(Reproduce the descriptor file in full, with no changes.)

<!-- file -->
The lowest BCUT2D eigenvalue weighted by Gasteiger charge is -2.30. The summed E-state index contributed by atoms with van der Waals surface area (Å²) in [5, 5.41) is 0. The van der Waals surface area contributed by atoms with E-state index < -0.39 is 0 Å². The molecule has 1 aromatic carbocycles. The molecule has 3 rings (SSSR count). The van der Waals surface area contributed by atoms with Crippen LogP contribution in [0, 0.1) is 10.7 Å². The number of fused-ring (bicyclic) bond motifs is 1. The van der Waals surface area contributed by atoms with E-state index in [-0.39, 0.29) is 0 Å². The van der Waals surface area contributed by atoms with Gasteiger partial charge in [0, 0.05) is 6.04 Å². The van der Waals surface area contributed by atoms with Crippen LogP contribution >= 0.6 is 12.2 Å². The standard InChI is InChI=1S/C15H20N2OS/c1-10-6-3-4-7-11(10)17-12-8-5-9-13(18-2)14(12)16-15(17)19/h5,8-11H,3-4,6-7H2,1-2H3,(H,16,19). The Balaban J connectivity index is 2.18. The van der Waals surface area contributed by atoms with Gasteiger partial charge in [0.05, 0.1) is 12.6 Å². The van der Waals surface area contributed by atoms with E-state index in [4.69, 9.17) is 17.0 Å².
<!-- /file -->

The lowest BCUT2D eigenvalue weighted by Gasteiger charge is -2.30. The summed E-state index contributed by atoms with van der Waals surface area (Å²) in [5, 5.41) is 0. The van der Waals surface area contributed by atoms with E-state index < -0.39 is 0 Å². The molecule has 1 aromatic carbocycles. The molecule has 3 rings (SSSR count). The van der Waals surface area contributed by atoms with Crippen LogP contribution in [0, 0.1) is 10.7 Å². The number of fused-ring (bicyclic) bond motifs is 1. The van der Waals surface area contributed by atoms with E-state index in [-0.39, 0.29) is 0 Å². The van der Waals surface area contributed by atoms with Gasteiger partial charge in [0, 0.05) is 6.04 Å². The van der Waals surface area contributed by atoms with Crippen LogP contribution >= 0.6 is 12.2 Å². The standard InChI is InChI=1S/C15H20N2OS/c1-10-6-3-4-7-11(10)17-12-8-5-9-13(18-2)14(12)16-15(17)19/h5,8-11H,3-4,6-7H2,1-2H3,(H,16,19). The Balaban J connectivity index is 2.18. The van der Waals surface area contributed by atoms with Gasteiger partial charge in [0.05, 0.1) is 12.6 Å². The van der Waals surface area contributed by atoms with E-state index in [4.69, 9.17) is 17.0 Å².